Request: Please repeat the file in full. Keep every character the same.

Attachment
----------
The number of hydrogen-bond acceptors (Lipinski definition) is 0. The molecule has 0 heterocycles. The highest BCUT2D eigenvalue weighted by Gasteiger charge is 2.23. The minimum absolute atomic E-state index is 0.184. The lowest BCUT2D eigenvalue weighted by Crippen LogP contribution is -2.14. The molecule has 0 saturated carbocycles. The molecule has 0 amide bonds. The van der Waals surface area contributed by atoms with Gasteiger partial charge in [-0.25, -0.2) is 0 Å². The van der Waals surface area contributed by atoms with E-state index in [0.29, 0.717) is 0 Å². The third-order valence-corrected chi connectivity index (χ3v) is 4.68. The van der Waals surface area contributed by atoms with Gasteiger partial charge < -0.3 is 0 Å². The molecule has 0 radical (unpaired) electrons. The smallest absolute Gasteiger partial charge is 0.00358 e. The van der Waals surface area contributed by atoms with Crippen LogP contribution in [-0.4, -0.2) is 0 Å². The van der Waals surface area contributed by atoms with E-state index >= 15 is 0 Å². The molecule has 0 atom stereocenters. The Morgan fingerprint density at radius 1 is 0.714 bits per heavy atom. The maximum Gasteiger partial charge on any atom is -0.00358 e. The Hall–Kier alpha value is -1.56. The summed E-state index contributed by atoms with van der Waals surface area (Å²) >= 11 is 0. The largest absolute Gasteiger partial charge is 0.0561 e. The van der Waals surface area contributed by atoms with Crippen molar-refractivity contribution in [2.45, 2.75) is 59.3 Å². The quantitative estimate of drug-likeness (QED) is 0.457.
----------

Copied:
The number of hydrogen-bond acceptors (Lipinski definition) is 0. The molecule has 0 heterocycles. The highest BCUT2D eigenvalue weighted by Gasteiger charge is 2.23. The minimum absolute atomic E-state index is 0.184. The lowest BCUT2D eigenvalue weighted by Crippen LogP contribution is -2.14. The molecule has 0 saturated carbocycles. The molecule has 0 amide bonds. The van der Waals surface area contributed by atoms with Gasteiger partial charge in [-0.25, -0.2) is 0 Å². The van der Waals surface area contributed by atoms with E-state index in [0.29, 0.717) is 0 Å². The third-order valence-corrected chi connectivity index (χ3v) is 4.68. The van der Waals surface area contributed by atoms with Gasteiger partial charge < -0.3 is 0 Å². The molecule has 0 radical (unpaired) electrons. The smallest absolute Gasteiger partial charge is 0.00358 e. The van der Waals surface area contributed by atoms with Crippen LogP contribution in [-0.4, -0.2) is 0 Å². The van der Waals surface area contributed by atoms with E-state index >= 15 is 0 Å². The molecule has 0 atom stereocenters. The Morgan fingerprint density at radius 1 is 0.714 bits per heavy atom. The maximum Gasteiger partial charge on any atom is -0.00358 e. The Hall–Kier alpha value is -1.56. The summed E-state index contributed by atoms with van der Waals surface area (Å²) >= 11 is 0. The largest absolute Gasteiger partial charge is 0.0561 e. The van der Waals surface area contributed by atoms with Crippen molar-refractivity contribution in [2.45, 2.75) is 59.3 Å². The quantitative estimate of drug-likeness (QED) is 0.457.